Comments: A generalist for nesting sites, but may be more specialized than usual in terms of floral visitation. McFrederick and LeBuhn (2005), in the San Francisco area, found this species only in study sites with Ceanothus thrysiflorus which these bees commonly visited.

Other Considerations: McFrederick and LeBuhn (2005) found abundance of B. melanopygus to be unaffected by that of the superabundant B. vosnesenskii. They suggest this could be because B. melanopygus can nest either below ground (often old rodent nests) or above ground, e.g. in old bird nests and so is less affected by competition from that species than are species that nest only below ground. However, in the San Francisco area they found this species only in study sites with Ceanothus thrysiflorus.

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Global Short Term Trend: Relatively stable (=10% change)

Comments: This is one of the few bumblebees still found regularly in San Francisco and is rather common in the Willamette Valley in Oregon, so it is apparently tolerant of urban and agricultural environments. Little information was found regarding more northern parts of the range but this species is not listed as in general decline by Xerces Society or others and is regarded as common in British Columbia.

Global Long Term Trend: Unknown

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Threats

Degree of Threat: Unknown

Comments: Apparently does rather well in some agricultural areas and can survive in cities to some extent. This subgenus is not suspected to be impacted by exotic diseases or parasites.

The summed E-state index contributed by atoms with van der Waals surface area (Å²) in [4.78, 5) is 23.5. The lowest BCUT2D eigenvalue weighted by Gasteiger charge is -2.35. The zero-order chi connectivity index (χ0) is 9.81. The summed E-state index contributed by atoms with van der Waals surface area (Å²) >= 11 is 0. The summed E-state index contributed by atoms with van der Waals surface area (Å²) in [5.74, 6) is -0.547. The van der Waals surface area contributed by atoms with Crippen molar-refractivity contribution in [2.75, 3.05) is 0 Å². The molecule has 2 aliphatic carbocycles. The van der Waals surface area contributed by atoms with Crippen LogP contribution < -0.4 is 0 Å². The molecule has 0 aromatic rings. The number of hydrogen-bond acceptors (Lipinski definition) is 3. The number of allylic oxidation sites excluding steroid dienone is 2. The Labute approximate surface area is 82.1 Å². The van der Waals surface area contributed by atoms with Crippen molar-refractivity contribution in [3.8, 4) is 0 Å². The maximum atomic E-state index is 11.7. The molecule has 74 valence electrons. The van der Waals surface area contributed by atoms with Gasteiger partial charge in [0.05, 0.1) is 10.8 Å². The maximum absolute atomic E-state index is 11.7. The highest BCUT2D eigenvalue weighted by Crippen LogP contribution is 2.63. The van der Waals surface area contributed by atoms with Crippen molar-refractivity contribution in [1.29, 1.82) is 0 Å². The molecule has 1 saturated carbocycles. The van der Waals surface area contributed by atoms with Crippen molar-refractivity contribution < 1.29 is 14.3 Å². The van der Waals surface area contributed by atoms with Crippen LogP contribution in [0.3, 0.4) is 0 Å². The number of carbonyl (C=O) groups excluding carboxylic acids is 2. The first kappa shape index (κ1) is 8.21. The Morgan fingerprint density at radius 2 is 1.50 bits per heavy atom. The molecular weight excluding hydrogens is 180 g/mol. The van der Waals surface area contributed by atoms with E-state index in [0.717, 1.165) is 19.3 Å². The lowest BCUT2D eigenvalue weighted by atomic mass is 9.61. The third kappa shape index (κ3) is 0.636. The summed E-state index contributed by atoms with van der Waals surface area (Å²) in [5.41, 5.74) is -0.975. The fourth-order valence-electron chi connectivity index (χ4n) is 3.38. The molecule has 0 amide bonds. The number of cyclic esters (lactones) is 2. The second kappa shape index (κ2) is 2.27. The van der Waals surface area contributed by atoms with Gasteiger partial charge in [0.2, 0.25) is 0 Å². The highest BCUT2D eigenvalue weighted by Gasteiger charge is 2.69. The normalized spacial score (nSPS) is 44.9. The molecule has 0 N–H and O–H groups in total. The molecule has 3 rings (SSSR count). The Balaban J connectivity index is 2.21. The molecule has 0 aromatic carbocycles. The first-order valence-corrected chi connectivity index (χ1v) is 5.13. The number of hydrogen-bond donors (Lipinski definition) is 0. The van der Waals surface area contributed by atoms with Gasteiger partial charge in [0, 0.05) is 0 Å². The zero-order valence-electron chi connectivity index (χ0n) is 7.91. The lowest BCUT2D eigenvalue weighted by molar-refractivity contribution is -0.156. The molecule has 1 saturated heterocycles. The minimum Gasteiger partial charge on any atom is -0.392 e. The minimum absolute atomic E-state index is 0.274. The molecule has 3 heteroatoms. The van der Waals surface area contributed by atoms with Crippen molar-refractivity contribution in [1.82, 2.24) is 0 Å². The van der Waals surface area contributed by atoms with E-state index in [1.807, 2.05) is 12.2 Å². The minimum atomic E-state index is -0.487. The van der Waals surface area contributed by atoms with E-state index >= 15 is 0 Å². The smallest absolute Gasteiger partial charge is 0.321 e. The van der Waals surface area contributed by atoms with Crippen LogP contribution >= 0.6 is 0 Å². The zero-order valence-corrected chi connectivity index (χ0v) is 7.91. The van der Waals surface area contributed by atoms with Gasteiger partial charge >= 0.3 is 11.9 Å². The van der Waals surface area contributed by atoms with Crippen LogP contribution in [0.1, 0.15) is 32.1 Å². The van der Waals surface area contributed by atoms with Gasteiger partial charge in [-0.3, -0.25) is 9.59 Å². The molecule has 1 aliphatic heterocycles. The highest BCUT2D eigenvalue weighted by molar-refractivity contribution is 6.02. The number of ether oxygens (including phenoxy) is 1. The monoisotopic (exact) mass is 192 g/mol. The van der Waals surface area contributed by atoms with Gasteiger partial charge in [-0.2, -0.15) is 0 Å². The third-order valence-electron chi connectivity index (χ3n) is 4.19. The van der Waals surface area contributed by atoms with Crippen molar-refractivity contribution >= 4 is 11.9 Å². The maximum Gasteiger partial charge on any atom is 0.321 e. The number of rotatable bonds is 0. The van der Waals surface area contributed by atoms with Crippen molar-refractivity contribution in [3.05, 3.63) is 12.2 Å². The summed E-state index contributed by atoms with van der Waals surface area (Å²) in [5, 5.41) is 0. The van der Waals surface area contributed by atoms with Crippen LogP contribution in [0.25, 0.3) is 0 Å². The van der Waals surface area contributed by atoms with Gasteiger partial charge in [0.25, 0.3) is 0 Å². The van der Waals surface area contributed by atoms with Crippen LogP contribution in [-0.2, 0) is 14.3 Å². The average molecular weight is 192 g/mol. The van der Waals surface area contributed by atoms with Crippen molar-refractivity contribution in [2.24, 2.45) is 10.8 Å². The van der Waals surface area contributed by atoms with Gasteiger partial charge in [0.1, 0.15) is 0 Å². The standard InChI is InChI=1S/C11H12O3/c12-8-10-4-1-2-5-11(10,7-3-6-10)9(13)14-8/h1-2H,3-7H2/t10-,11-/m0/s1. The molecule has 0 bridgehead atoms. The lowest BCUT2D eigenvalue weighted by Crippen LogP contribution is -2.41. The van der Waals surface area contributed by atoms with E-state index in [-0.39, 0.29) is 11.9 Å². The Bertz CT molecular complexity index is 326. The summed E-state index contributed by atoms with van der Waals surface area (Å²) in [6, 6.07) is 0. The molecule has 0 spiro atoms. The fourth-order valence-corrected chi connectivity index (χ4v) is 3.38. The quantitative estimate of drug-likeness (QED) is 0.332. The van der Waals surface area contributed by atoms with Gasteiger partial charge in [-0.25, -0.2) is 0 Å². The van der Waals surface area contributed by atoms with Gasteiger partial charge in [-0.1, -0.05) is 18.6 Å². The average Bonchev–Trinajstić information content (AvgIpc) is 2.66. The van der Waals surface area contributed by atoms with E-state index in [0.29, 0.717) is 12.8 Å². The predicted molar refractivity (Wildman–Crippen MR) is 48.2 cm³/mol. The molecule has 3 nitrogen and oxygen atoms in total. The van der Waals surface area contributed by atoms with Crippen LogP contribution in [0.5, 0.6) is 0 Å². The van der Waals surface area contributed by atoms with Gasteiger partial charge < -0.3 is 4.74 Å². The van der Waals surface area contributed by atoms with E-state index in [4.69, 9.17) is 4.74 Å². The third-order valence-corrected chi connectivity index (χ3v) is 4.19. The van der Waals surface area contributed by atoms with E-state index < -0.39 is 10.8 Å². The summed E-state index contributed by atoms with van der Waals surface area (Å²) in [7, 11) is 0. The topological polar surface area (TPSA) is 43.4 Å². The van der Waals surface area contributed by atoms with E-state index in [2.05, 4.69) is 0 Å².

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Wikipedia

Bombus melanopygus

The black-tailed bumblebee, Bombus melanopygus,[1] is a species of bumblebee native to western North America from British Columbia to California, and as far east as Idaho.[2]

In the southern part of its range, the third and fourth segments of the abdomen are black instead of the red color seen in the northern populations, and this black color form was formerly known as Bombus edwardsii.[3]

References[edit]

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Names and Taxonomy

Taxonomy

Comments: Subgenus: Pyrobombus

Currently Bombus "edwardsii" is included in this species and it has been treated as a subspecies or a mere color form which would have no taxonomic standing. The analyses by Owen et al. (2010) support conspecificity.